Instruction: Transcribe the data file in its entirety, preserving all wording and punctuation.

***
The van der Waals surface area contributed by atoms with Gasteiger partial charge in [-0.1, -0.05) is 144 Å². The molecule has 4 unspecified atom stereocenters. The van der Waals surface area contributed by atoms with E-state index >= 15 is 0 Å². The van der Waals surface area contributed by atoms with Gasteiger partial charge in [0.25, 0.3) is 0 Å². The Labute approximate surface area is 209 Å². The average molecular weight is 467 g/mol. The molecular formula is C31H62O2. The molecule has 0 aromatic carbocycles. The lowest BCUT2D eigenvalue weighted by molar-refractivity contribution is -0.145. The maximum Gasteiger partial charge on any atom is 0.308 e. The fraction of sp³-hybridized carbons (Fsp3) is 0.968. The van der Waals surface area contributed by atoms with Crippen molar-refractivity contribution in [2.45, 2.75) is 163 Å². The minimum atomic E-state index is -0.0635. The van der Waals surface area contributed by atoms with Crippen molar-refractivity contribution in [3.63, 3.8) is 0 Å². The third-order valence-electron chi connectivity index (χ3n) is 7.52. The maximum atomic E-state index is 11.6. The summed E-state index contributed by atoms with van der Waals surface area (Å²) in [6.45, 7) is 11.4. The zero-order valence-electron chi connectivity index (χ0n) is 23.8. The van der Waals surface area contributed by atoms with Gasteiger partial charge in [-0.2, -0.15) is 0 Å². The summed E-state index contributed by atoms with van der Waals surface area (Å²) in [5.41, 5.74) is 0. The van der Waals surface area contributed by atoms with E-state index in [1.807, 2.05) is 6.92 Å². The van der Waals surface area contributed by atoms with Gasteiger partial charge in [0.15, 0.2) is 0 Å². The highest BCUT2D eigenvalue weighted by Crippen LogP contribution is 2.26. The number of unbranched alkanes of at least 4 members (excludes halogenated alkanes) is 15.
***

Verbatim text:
The van der Waals surface area contributed by atoms with Gasteiger partial charge in [-0.1, -0.05) is 144 Å². The molecule has 4 unspecified atom stereocenters. The van der Waals surface area contributed by atoms with E-state index >= 15 is 0 Å². The van der Waals surface area contributed by atoms with Gasteiger partial charge in [0.25, 0.3) is 0 Å². The Labute approximate surface area is 209 Å². The average molecular weight is 467 g/mol. The molecular formula is C31H62O2. The molecule has 0 aromatic carbocycles. The lowest BCUT2D eigenvalue weighted by molar-refractivity contribution is -0.145. The maximum Gasteiger partial charge on any atom is 0.308 e. The fraction of sp³-hybridized carbons (Fsp3) is 0.968. The van der Waals surface area contributed by atoms with Crippen molar-refractivity contribution in [2.45, 2.75) is 163 Å². The minimum atomic E-state index is -0.0635. The van der Waals surface area contributed by atoms with Crippen molar-refractivity contribution in [3.63, 3.8) is 0 Å². The third-order valence-electron chi connectivity index (χ3n) is 7.52. The maximum atomic E-state index is 11.6. The summed E-state index contributed by atoms with van der Waals surface area (Å²) in [6.45, 7) is 11.4. The zero-order valence-electron chi connectivity index (χ0n) is 23.8. The van der Waals surface area contributed by atoms with Gasteiger partial charge in [-0.2, -0.15) is 0 Å². The summed E-state index contributed by atoms with van der Waals surface area (Å²) in [5.41, 5.74) is 0. The van der Waals surface area contributed by atoms with E-state index in [1.807, 2.05) is 6.92 Å². The van der Waals surface area contributed by atoms with Gasteiger partial charge in [0.15, 0.2) is 0 Å². The highest BCUT2D eigenvalue weighted by Crippen LogP contribution is 2.26. The number of unbranched alkanes of at least 4 members (excludes halogenated alkanes) is 15.